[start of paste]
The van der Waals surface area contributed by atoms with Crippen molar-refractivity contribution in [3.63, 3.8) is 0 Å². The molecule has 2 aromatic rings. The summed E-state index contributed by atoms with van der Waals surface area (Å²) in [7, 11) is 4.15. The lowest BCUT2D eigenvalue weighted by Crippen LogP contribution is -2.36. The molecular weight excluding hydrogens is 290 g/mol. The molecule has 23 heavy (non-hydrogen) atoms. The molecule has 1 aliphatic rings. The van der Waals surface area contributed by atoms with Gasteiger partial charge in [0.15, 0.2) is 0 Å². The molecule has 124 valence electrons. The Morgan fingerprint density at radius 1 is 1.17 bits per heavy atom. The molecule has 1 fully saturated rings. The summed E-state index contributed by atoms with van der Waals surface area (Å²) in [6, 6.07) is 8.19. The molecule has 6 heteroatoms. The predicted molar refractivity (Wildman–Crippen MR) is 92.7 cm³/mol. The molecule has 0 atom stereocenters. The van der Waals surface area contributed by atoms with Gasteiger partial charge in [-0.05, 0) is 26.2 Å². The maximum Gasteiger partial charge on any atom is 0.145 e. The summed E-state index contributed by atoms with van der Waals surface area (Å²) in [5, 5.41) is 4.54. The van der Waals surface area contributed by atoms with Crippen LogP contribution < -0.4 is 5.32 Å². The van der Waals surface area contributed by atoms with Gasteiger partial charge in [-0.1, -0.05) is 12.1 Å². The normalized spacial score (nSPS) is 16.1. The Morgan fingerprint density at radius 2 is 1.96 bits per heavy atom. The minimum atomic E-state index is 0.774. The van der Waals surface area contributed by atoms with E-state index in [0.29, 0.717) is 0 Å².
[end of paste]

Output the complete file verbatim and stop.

The van der Waals surface area contributed by atoms with Crippen molar-refractivity contribution in [3.63, 3.8) is 0 Å². The molecule has 2 aromatic rings. The summed E-state index contributed by atoms with van der Waals surface area (Å²) in [7, 11) is 4.15. The lowest BCUT2D eigenvalue weighted by Crippen LogP contribution is -2.36. The molecular weight excluding hydrogens is 290 g/mol. The molecule has 23 heavy (non-hydrogen) atoms. The molecule has 1 aliphatic rings. The van der Waals surface area contributed by atoms with Gasteiger partial charge in [0.15, 0.2) is 0 Å². The molecule has 124 valence electrons. The Morgan fingerprint density at radius 1 is 1.17 bits per heavy atom. The molecule has 1 fully saturated rings. The summed E-state index contributed by atoms with van der Waals surface area (Å²) in [6, 6.07) is 8.19. The molecule has 6 heteroatoms. The predicted molar refractivity (Wildman–Crippen MR) is 92.7 cm³/mol. The molecule has 0 atom stereocenters. The van der Waals surface area contributed by atoms with Gasteiger partial charge in [-0.05, 0) is 26.2 Å². The maximum Gasteiger partial charge on any atom is 0.145 e. The summed E-state index contributed by atoms with van der Waals surface area (Å²) in [5, 5.41) is 4.54. The van der Waals surface area contributed by atoms with Crippen LogP contribution < -0.4 is 5.32 Å². The van der Waals surface area contributed by atoms with Gasteiger partial charge in [-0.1, -0.05) is 12.1 Å². The normalized spacial score (nSPS) is 16.1. The Morgan fingerprint density at radius 2 is 1.96 bits per heavy atom. The minimum atomic E-state index is 0.774. The van der Waals surface area contributed by atoms with E-state index in [0.29, 0.717) is 0 Å².